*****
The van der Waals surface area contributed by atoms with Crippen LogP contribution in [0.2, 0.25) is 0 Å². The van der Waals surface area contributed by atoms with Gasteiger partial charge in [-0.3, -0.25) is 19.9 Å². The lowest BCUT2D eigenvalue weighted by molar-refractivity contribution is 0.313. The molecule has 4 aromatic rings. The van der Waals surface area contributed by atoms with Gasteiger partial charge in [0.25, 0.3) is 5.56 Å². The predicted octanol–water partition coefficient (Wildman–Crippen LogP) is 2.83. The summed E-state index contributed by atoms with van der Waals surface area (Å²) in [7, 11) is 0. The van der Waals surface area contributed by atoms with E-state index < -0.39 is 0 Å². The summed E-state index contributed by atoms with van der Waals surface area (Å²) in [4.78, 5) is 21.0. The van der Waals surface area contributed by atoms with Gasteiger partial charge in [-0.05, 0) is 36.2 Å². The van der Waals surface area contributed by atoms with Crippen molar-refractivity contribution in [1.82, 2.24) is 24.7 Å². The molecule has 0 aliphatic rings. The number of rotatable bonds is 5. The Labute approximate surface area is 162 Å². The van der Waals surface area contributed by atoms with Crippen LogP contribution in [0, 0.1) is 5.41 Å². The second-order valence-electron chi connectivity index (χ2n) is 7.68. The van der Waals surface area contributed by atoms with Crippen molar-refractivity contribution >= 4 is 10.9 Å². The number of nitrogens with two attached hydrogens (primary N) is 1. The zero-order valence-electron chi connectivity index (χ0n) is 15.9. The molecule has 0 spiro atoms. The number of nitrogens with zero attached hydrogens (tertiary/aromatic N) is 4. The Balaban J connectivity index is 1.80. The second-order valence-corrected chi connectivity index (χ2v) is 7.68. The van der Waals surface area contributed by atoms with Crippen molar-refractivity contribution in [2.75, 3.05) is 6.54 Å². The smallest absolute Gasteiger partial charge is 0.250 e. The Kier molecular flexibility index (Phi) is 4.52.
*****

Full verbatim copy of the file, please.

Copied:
The van der Waals surface area contributed by atoms with Crippen LogP contribution in [0.2, 0.25) is 0 Å². The van der Waals surface area contributed by atoms with Gasteiger partial charge in [-0.3, -0.25) is 19.9 Å². The lowest BCUT2D eigenvalue weighted by molar-refractivity contribution is 0.313. The molecule has 4 aromatic rings. The van der Waals surface area contributed by atoms with Gasteiger partial charge in [0.25, 0.3) is 5.56 Å². The predicted octanol–water partition coefficient (Wildman–Crippen LogP) is 2.83. The summed E-state index contributed by atoms with van der Waals surface area (Å²) in [7, 11) is 0. The van der Waals surface area contributed by atoms with E-state index < -0.39 is 0 Å². The summed E-state index contributed by atoms with van der Waals surface area (Å²) in [4.78, 5) is 21.0. The van der Waals surface area contributed by atoms with Gasteiger partial charge in [-0.05, 0) is 36.2 Å². The van der Waals surface area contributed by atoms with Crippen molar-refractivity contribution in [1.82, 2.24) is 24.7 Å². The molecule has 0 aliphatic rings. The number of rotatable bonds is 5. The Labute approximate surface area is 162 Å². The van der Waals surface area contributed by atoms with Crippen LogP contribution in [0, 0.1) is 5.41 Å². The second-order valence-electron chi connectivity index (χ2n) is 7.68. The van der Waals surface area contributed by atoms with Crippen molar-refractivity contribution >= 4 is 10.9 Å². The number of nitrogens with two attached hydrogens (primary N) is 1. The zero-order valence-electron chi connectivity index (χ0n) is 15.9. The molecule has 0 spiro atoms. The number of nitrogens with zero attached hydrogens (tertiary/aromatic N) is 4. The Balaban J connectivity index is 1.80. The second-order valence-corrected chi connectivity index (χ2v) is 7.68. The van der Waals surface area contributed by atoms with Crippen molar-refractivity contribution in [2.75, 3.05) is 6.54 Å². The smallest absolute Gasteiger partial charge is 0.250 e. The Kier molecular flexibility index (Phi) is 4.52.